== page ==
I'm Woman

Ana Daud and Dmitry Acrish inspired by the Bible
Unbroken Angels
Tristan Bates Theatre

Ana Daud Credit: Unbroken Angels
Ana Daud Credit: Unbroken Angels
Ana Daud Credit: Unbroken Angels

“I feel like a disembodied womb,” H commented as she left the theatre where she had just seen I'm Woman, an intense, very physical performance by Ana Daud.

The womb does indeed play a central part in the show. Most of the first forty minutes of the eighty-minute running time concerns itself with abortion. The image of a foetus moving is projected onto a back screen, while the voice of an unseen woman urges a woman to “push harder”. Then we get a cold, clinical male voice describing in detail how he is carrying out a late abortion, “tearing the limbs… crushing the skull… scraping the womb.”

The shocking details are followed by some solemn music and the projected statement on screen that eighty abortions had taken place in the world during the previous minute. It is followed by the actor Ana, asking how many of the audience have had an abortion and then reminding us that, “we are responsible for the life of a child.” The show concludes with a special return to motherhood via a video of a long line of men (only men) saying what it means to be a mother.

There are other things in the play, including a seven-minute piece on prostitution, which Ana tells us is someone of a higher socio-economic status paying someone of a lower socio-economic status for sex. And we also get the life of a mother enacted by Ana plucking from the audience a woman “volunteer”. As if this was her child, Ana strokes the woman’s arms, her throat, her hair, describing as she does being aged twenty-five when her daughter was born, being thirty when she was five years old and so on till the performer is aged eighty-five telling us about meeting up with her sixty-year-old daughter. It certainly had tears rolling down the face of the volunteer and had me desperately hoping I wouldn’t be volunteered for a male version of the life cycle illustrated.

After the show, in the cold rain outside, H’s companion E said they should go for a drink to recover, adding that, “there was a lot in the play, if she had only known what to do with it.” It’s true. Ana gave a very striking physical performance. You could imagine her as an impressive dancer. There are some thoughtful observations on the way men and women are subjected to different social expectations and she touched on many important issues, even if you don’t agree with what appears to be the play’s anti-abortion stance. Not that anyone is in favour of abortion. It's just that many of us feel that a woman should have the right to choose what she does with her body.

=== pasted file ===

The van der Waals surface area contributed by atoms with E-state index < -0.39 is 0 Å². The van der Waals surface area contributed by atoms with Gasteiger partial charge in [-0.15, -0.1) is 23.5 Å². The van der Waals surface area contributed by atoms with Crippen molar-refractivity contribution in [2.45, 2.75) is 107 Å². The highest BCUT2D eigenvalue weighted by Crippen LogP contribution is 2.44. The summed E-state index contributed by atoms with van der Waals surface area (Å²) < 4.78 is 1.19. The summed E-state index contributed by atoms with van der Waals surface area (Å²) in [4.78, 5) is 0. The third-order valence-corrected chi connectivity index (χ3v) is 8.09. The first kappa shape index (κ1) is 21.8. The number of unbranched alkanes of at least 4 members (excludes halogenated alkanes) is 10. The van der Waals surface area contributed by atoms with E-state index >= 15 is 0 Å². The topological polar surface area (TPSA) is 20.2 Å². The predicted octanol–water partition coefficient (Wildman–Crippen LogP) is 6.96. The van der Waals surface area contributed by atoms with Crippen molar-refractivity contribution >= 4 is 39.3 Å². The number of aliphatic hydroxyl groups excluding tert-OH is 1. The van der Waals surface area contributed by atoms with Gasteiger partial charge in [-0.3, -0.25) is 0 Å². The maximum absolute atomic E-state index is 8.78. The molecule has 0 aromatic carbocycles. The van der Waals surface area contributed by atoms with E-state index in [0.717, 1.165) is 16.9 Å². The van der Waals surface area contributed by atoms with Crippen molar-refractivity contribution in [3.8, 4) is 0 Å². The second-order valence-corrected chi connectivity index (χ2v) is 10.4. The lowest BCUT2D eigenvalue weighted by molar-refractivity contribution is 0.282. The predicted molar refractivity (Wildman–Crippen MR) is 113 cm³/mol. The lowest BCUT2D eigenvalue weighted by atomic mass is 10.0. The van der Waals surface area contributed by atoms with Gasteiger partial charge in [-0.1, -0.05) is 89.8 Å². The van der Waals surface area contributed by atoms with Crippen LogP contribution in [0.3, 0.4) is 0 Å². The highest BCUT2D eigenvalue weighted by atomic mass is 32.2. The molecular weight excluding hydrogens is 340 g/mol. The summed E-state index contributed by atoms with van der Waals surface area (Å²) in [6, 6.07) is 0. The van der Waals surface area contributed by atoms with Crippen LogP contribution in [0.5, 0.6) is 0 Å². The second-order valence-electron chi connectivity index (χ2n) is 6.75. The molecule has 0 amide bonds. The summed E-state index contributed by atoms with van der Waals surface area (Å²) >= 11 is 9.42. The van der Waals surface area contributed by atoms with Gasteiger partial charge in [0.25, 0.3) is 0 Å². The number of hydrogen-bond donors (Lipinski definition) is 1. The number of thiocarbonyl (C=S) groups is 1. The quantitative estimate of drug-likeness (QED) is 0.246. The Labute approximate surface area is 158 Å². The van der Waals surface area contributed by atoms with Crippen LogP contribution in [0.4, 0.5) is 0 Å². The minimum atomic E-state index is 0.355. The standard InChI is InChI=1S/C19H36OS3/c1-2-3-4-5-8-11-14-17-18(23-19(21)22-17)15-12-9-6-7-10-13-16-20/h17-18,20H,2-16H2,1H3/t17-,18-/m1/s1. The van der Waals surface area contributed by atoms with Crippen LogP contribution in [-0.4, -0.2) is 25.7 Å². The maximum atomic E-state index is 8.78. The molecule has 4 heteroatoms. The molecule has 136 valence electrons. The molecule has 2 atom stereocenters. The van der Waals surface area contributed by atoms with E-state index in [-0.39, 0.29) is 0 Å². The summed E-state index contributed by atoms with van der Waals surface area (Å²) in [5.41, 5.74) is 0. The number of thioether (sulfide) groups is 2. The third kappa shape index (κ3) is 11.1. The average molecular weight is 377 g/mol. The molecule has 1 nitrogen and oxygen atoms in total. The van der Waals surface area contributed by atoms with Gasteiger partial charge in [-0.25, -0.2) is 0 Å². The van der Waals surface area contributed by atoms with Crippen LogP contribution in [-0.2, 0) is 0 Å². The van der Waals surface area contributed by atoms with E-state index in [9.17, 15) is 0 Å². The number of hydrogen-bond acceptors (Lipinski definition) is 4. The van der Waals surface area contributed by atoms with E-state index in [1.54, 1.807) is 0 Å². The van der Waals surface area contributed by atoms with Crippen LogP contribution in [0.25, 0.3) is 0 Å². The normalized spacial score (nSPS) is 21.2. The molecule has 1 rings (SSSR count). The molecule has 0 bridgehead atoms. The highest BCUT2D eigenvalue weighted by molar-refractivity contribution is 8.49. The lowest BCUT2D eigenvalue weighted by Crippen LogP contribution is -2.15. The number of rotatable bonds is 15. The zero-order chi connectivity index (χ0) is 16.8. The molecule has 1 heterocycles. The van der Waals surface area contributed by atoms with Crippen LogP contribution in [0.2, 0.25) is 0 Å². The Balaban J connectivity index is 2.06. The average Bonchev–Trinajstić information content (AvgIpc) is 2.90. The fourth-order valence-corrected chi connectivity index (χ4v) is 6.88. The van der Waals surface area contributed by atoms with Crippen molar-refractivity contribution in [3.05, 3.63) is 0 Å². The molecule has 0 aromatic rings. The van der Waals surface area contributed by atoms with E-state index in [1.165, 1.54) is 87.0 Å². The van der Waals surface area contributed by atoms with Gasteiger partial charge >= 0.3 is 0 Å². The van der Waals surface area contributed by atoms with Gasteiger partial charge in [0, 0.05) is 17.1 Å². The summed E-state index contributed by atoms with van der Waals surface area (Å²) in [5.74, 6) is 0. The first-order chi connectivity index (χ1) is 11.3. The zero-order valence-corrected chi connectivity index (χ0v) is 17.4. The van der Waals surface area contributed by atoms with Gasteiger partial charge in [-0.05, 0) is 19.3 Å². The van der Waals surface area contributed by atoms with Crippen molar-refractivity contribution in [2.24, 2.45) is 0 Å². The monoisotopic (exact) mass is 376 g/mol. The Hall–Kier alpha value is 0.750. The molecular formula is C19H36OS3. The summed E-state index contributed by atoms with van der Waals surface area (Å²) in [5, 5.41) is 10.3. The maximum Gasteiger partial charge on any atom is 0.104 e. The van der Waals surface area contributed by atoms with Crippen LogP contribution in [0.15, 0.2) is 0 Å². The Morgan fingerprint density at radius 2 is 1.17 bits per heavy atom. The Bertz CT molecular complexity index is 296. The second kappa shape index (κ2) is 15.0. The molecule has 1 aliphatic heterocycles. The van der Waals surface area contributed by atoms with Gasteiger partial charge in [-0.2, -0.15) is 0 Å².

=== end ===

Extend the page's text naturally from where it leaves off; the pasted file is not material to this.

The real problem with the play is the sheer melodramatic intensity with which it tries to tug emotional strings without engaging us clearly with plot, character or ideas. And there were things that were never explained. Why, as we arrived into the theatre, were we divided with the request of “boys sit to the left of the rows. Girls to the right.” Was it to rekindle those early school memories of being likewise divided in case girls and boys sitting together discovered that they might have some things in common?

This is a play about motherhood but men do get attention. After the actor in role had been briefly speaking to God, she started to offer slices of orange to men, who she said also have their problems. “You worry about your erection,” she said offering one young man a slice of orange. I sat in the second row and fearing it wouldn’t be enough of a refuge from the gifts, I furiously wrote notes hoping this would put her off. It didn’t and I was offered the orange solution to whatever she had detected of my many problems.

“At least you got an orange slice,” E sighed afterwards in the rain. “We just had a load of men explaining to us what it was like to be a mother.”

Reviewer: Keith Mckenna

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